Technology Metallic 3D printing on the nanoscale –

3000 times thinner than a hair: Using an innovative printing process, researchers can now produce surprisingly tiny yet complex metal objects. Extremely fine motor movements of a nano-pipette and electrochemical effects ensure that the filigree structures made of copper atoms are built up. In addition to various possible applications in microelectronics, the technology could also be used to develop more effective energy storage systems, say the scientists.

Additive manufacturing is the technical term: Techniques for the production of three-dimensional objects in the printing process have meanwhile become firmly established in many areas of application and the development of the process is continuing. More and more materials can be used and the methods are refined. A team of scientists from the Swiss Federal Institute of Technology in Zurich and the University of Oldenburg are also dedicated to this challenge. You are working on pushing the miniaturization of complex metal objects even further. Now they are reporting on their newly developed process, which clearly surpasses previous manufacturing possibilities.

Nanopipettes allow tiny metallic objects to grow

As the developers explain, the concept is basically based on the principle known from electroplating – the process for coating objects with metallic coatings. In conventional methods, positively charged metal ions are in a solution, into which workpieces connected to the negative pole are immersed. “In this process, solid metal is formed from a liquid salt solution – a process that is very easy to control,” says senior author Dmitry Momotenko from the University of Oldenburg. Specifically, during electroplating, the metal ions combine with electrons to form neutral metal atoms, which are then deposited on the electrode – the workpiece. A metal layer then gradually forms on the object.

For their nano 3D printing technology, the scientists are now taking this process to extremes: The solution with positively charged copper ions is in tiny pipettes, the openings of which have a diameter of between 1.6 and 253 nanometers at the tip. The liquid can be dispensed there drop by drop onto an electrode surface. Complex structures can be built up by making fine movements of the pipette. Scientists say that only two copper ions pass through the opening at the same time with the smallest hole size. As they point out, one of the major challenges in the process was preventing the nozzles from clogging. They achieved this by efficiently monitoring the printing progress and the nozzle function.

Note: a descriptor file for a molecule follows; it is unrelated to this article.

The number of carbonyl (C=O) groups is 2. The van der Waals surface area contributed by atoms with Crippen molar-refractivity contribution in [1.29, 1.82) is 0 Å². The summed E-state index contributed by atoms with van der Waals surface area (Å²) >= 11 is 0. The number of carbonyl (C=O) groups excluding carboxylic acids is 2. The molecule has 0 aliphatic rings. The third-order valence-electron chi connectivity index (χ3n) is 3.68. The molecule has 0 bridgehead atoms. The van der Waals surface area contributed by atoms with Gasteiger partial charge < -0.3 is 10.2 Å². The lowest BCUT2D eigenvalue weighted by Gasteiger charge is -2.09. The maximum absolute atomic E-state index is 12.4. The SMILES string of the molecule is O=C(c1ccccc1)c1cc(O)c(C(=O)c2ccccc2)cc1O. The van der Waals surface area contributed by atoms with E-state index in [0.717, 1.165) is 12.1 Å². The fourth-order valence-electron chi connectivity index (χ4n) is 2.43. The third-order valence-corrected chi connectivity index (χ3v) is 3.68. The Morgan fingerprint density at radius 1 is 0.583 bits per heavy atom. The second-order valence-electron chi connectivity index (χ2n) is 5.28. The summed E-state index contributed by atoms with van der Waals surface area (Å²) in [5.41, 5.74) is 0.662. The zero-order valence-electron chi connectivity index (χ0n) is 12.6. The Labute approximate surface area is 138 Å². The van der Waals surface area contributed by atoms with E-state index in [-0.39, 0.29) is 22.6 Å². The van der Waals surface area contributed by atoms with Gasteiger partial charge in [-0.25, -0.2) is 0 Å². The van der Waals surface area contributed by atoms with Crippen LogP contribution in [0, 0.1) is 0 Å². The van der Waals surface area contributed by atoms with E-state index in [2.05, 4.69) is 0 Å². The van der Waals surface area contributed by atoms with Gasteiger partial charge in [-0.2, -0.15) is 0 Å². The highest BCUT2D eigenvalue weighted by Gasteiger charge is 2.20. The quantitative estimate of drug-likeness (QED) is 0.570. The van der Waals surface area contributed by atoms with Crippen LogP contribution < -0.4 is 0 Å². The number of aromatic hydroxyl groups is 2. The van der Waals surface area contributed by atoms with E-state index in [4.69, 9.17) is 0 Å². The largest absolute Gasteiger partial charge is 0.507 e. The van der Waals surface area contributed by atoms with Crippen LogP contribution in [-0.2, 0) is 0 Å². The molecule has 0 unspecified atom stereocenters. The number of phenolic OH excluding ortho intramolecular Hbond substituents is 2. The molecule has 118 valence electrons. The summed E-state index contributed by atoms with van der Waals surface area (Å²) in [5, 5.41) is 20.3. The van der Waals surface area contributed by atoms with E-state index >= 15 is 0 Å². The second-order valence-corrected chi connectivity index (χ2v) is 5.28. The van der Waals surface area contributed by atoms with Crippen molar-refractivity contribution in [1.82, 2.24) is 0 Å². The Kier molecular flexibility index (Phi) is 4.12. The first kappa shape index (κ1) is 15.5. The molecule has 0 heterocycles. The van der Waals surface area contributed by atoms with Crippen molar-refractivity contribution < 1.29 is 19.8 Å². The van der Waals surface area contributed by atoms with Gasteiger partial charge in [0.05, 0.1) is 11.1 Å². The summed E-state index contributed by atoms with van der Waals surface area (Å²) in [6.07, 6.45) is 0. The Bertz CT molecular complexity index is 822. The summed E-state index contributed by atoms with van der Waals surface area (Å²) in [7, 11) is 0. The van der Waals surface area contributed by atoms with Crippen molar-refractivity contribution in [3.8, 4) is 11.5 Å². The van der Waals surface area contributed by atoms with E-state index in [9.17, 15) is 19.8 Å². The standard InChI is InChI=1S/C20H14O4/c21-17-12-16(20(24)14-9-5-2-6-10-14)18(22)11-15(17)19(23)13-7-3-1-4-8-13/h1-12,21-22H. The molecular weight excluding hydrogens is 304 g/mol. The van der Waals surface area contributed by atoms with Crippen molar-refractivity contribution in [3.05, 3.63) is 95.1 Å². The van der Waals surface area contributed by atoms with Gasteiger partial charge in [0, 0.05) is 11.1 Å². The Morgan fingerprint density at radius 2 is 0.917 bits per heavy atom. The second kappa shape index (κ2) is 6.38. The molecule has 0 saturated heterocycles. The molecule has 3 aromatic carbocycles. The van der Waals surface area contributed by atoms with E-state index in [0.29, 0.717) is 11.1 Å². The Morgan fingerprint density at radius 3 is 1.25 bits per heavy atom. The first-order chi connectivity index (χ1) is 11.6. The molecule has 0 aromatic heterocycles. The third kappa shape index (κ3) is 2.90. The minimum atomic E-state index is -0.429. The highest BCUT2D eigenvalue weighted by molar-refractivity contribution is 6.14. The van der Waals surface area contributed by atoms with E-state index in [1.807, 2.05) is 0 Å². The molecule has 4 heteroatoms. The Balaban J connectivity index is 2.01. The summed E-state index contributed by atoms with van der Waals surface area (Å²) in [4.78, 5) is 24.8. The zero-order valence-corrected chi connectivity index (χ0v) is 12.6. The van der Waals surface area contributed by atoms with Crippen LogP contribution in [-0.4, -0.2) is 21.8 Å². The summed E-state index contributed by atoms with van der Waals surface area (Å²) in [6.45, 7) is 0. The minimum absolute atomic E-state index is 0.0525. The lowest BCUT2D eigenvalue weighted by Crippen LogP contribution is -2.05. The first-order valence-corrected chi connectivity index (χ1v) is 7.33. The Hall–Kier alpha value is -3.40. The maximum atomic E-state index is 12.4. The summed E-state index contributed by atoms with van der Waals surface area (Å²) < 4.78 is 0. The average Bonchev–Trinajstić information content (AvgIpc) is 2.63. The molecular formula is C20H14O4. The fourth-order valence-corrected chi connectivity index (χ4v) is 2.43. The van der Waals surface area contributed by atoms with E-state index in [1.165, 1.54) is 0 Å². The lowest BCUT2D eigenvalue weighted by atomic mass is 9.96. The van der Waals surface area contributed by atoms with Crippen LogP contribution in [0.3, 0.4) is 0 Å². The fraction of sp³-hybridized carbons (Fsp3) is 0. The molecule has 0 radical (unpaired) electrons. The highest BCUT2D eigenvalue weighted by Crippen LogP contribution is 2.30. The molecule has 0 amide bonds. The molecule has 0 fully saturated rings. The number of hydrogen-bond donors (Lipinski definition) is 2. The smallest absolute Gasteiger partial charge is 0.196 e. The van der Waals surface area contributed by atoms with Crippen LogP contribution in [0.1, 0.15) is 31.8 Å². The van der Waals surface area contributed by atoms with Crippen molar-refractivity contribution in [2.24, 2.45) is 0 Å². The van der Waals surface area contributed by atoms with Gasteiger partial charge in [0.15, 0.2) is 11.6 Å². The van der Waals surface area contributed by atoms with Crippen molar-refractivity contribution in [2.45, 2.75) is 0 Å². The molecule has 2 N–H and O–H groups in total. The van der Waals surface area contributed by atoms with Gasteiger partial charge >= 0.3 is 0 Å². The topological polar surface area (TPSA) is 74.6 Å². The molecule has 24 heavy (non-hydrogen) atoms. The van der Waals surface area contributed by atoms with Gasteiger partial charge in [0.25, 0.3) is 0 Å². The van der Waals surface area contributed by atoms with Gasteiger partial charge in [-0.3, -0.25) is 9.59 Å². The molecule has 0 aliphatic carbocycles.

Miniaturization with technical potential

By positioning the nozzle precisely, the electrochemists finally succeeded in building complex nanostructures out of copper: In addition to vertical columns, they can also print inclined or spiral staircase-like structures by changing the direction of movement. The diameter can be set by selecting the size of the print nozzle and can also be influenced by changes in electrochemical parameters during the printing process. According to the team, the smallest possible objects that can be printed using the process are around 3,000 times thinner than a human hair: they are 25 nanometers wide – that corresponds to 195 copper atoms in a row. The researchers emphasize that these minimum values ​​overshadow all previous options for 3D printing of metals. “This technology now combines metal printing and nanoscale precision,” says Momotenko.

He and his colleagues see great potential in their process: similar to how 3D printing triggered a revolution in the production of complex, larger components, additive manufacturing on the micro and nano scale could make it possible to manufacture completely new types of objects in very small dimensions. Possible applications could be in microelectronics, sensor technology or battery technology. “Interfaces processed with 3D printing could, for example, also be used as catalysts for the production of complex chemicals,” says Momotenko.

However, the developers particularly emphasize that three-dimensionally structured electrodes could help to store electrical energy more efficiently. As part of a project, she is now also working on optimizing her process for this area of ​​application: The scientists are trying to drastically enlarge the surface of electrodes in lithium-ion batteries using 3D printing in order to accelerate the charging process.

Source: Carl von Ossietzky University of Oldenburg, specialist article: Nano Letters, doi: 10.1021/acs.nanolett.1c02847

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